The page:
|Location||New South Wales|
|Part of||Great Dividing Range|
|Highest point||Brumlow Top 1,586 metres (5,203 ft)|
Invasive species are a problem in parts of Barrington Tops. Feral horses, goats, dogs, cats, pigs, foxes and deer occur in the area and control measures are undertaken by the National Parks and Wildlife Service. Scotch broom (Cytisus scoparius) infests 10,000 ha (20,000 acres) of the National Park and biological control agents including the broom gall mite (Aceria genistae) are being tested for their effectiveness.
- The tourist will search in vain on our maps for the area known as “Barrington Tops.” It is not crossed by any road, nor does any road capable of being used - see "BARRINGTON TOPS", The Newcastle and Maitland Catholic Sentinel, iii (4): 98, 1 January 1934, ISSN 2206-5466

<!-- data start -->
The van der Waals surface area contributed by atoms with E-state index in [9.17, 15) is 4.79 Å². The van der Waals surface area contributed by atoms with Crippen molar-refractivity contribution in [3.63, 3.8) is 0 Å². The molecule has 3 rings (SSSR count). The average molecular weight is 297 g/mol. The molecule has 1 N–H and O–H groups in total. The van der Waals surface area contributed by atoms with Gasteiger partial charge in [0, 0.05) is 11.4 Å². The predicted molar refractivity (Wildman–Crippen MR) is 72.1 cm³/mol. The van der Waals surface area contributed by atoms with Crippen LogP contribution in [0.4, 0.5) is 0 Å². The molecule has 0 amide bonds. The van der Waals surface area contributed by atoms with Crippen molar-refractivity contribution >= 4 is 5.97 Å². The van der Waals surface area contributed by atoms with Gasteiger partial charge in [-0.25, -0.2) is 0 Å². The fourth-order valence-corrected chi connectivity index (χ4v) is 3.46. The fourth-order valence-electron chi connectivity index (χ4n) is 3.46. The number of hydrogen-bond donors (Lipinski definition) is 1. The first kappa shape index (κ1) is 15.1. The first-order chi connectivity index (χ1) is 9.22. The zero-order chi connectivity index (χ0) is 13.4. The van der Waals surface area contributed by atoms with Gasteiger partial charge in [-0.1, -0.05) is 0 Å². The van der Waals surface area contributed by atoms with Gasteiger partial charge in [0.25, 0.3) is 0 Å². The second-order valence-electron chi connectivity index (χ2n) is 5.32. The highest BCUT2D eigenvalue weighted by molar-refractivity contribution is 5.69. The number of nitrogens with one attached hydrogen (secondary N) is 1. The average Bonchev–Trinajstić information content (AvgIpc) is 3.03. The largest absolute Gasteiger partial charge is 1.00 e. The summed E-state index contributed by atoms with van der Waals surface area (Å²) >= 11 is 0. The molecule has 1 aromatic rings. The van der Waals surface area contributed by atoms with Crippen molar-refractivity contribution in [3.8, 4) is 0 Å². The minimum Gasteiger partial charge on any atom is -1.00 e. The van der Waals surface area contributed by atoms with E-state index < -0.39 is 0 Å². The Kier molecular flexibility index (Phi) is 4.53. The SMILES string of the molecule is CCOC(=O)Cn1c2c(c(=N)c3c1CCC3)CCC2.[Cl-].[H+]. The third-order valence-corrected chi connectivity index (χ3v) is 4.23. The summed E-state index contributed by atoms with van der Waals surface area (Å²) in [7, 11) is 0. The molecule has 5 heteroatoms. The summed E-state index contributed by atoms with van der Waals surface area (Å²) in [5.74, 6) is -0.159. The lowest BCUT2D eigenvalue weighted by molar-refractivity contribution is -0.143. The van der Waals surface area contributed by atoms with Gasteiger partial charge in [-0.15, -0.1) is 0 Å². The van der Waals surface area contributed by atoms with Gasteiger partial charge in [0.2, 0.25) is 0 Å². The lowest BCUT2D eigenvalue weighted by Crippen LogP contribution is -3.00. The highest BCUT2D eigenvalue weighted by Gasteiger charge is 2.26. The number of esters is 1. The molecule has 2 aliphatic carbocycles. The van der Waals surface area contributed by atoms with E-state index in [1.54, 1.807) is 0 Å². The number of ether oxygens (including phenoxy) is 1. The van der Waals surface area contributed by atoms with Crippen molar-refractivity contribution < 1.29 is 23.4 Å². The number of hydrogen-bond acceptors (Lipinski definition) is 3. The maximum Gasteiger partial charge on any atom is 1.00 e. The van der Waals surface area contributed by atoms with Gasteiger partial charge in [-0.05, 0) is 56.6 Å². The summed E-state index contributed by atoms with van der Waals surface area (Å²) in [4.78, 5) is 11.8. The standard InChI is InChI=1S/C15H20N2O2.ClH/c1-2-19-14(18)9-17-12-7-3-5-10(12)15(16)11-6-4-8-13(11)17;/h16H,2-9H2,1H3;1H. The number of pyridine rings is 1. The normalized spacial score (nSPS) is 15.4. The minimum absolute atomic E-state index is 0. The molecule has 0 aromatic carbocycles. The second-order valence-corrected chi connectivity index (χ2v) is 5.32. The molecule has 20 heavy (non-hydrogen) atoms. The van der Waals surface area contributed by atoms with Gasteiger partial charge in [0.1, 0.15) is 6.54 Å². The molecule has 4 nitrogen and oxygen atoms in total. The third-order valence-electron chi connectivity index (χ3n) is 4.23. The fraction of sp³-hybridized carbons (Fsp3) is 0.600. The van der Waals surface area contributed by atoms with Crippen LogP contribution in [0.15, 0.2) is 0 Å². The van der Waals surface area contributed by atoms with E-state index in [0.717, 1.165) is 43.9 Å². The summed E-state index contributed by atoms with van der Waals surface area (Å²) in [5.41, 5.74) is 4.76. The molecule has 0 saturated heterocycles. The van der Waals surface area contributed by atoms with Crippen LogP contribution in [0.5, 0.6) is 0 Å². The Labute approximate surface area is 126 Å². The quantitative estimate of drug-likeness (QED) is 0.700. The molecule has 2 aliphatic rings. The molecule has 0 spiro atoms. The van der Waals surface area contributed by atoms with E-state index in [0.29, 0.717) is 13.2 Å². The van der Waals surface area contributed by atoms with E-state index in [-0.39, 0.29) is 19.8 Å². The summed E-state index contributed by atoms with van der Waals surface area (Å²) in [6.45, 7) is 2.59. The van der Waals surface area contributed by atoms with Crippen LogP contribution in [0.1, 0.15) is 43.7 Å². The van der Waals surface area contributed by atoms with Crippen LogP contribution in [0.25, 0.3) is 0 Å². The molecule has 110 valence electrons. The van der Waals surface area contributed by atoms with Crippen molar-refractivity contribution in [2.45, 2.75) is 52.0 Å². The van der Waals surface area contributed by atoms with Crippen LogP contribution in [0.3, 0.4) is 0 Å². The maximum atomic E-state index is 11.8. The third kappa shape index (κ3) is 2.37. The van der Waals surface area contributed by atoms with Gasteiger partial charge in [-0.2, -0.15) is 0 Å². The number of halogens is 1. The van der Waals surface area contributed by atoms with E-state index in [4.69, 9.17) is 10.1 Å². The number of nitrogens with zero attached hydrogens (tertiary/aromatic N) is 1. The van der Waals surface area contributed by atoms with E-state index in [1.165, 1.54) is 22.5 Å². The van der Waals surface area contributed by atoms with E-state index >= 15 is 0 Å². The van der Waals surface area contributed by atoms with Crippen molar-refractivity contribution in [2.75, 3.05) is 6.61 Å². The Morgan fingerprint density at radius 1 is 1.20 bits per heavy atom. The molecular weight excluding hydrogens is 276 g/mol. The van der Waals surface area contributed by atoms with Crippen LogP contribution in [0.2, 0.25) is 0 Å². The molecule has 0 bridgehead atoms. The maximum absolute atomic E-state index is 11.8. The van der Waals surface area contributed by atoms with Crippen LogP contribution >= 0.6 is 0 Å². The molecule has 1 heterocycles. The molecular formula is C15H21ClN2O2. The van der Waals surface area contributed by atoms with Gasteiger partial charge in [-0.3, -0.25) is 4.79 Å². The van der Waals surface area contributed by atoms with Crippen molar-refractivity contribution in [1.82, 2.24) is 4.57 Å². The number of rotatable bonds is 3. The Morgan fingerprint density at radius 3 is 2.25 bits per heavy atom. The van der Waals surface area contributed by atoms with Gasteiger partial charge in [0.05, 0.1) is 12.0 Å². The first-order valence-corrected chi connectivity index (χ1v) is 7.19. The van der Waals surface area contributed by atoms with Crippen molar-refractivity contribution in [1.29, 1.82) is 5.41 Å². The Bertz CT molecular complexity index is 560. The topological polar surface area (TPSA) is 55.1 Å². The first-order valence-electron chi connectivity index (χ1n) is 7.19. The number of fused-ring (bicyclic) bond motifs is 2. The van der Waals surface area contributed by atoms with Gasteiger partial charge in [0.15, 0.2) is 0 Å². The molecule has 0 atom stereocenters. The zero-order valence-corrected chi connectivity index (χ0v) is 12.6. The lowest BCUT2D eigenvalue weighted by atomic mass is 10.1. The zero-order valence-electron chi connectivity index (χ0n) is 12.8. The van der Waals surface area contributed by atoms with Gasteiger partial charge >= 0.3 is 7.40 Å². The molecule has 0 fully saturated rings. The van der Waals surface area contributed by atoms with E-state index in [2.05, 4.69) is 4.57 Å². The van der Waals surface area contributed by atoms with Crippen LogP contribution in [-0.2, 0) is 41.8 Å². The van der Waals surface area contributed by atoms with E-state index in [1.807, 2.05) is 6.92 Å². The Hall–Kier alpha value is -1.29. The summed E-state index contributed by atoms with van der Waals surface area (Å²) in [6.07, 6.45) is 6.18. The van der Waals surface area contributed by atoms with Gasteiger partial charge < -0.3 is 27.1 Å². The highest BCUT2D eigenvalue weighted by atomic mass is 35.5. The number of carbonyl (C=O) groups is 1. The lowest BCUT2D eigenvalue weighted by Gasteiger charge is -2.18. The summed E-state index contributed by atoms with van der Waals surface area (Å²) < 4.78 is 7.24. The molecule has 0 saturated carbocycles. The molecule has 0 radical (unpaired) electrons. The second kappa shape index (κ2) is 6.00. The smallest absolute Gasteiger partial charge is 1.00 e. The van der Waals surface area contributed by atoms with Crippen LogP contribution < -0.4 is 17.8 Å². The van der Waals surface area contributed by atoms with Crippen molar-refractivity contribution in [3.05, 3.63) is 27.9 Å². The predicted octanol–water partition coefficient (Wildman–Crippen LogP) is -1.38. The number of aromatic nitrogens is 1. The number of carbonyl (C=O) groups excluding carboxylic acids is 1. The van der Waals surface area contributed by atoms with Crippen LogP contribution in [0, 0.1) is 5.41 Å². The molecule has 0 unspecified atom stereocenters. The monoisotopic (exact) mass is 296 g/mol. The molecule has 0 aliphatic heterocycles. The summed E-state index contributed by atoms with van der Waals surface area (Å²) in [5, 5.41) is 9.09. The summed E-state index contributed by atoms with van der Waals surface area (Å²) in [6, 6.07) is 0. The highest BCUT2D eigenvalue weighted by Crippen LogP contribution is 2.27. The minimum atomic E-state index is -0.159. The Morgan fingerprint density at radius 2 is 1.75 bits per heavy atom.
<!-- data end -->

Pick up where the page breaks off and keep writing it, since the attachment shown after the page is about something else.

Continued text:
- Hancock, Allan; Gresford District Historical Society (issuing body) (2016), Edgar Marceau the man and his photography : a 1920s photographic legacy of the Barrington Tops, the Allyn Valley and its people, East Gresford, NSW Gresford District Historical Society Inc, retrieved 26 June 2018
- "Barrington Tops National Park". New South Wales National Parks and Wildlife Service. Retrieved 26 June 2018.
- "Barrington Tops State Conservation Area". New South Wales National Parks and Wildlife Service. Archived from the original on 26 June 2018. Retrieved 26 June 2018.
- Thompson, Frances; Sharpe, Donna (29 December 2011). "Ferals under fire in Barrington Tops". Newcastle Herald. Retrieved 26 June 2018.
- "Weed management in NSW national parks" (PDF). New South Wales Government Department of Environment and Conservation. Retrieved 26 June 2018.